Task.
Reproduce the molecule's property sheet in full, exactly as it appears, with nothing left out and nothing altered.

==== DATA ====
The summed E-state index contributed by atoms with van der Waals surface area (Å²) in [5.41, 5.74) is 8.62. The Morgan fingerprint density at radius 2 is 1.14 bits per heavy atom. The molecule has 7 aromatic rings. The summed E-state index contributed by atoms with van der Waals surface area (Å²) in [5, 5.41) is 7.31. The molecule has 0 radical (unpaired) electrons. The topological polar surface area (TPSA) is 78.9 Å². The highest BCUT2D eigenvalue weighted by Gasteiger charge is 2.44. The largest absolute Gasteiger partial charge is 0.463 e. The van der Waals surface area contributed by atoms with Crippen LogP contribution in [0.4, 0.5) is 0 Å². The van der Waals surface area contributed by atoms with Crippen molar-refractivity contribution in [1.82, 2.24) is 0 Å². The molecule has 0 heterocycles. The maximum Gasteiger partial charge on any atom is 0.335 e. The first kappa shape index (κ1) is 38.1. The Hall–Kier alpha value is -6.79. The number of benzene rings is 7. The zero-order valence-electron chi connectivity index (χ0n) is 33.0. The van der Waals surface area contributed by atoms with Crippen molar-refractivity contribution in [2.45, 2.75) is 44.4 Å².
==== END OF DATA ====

The summed E-state index contributed by atoms with van der Waals surface area (Å²) in [5.41, 5.74) is 8.62. The Morgan fingerprint density at radius 2 is 1.14 bits per heavy atom. The molecule has 7 aromatic rings. The summed E-state index contributed by atoms with van der Waals surface area (Å²) in [5, 5.41) is 7.31. The molecule has 0 radical (unpaired) electrons. The topological polar surface area (TPSA) is 78.9 Å². The highest BCUT2D eigenvalue weighted by Gasteiger charge is 2.44. The largest absolute Gasteiger partial charge is 0.463 e. The van der Waals surface area contributed by atoms with Crippen LogP contribution in [0.4, 0.5) is 0 Å². The van der Waals surface area contributed by atoms with Crippen molar-refractivity contribution in [1.82, 2.24) is 0 Å². The molecule has 0 heterocycles. The maximum Gasteiger partial charge on any atom is 0.335 e. The first kappa shape index (κ1) is 38.1. The Hall–Kier alpha value is -6.79. The number of benzene rings is 7. The zero-order valence-electron chi connectivity index (χ0n) is 33.0. The van der Waals surface area contributed by atoms with Crippen molar-refractivity contribution in [2.45, 2.75) is 44.4 Å².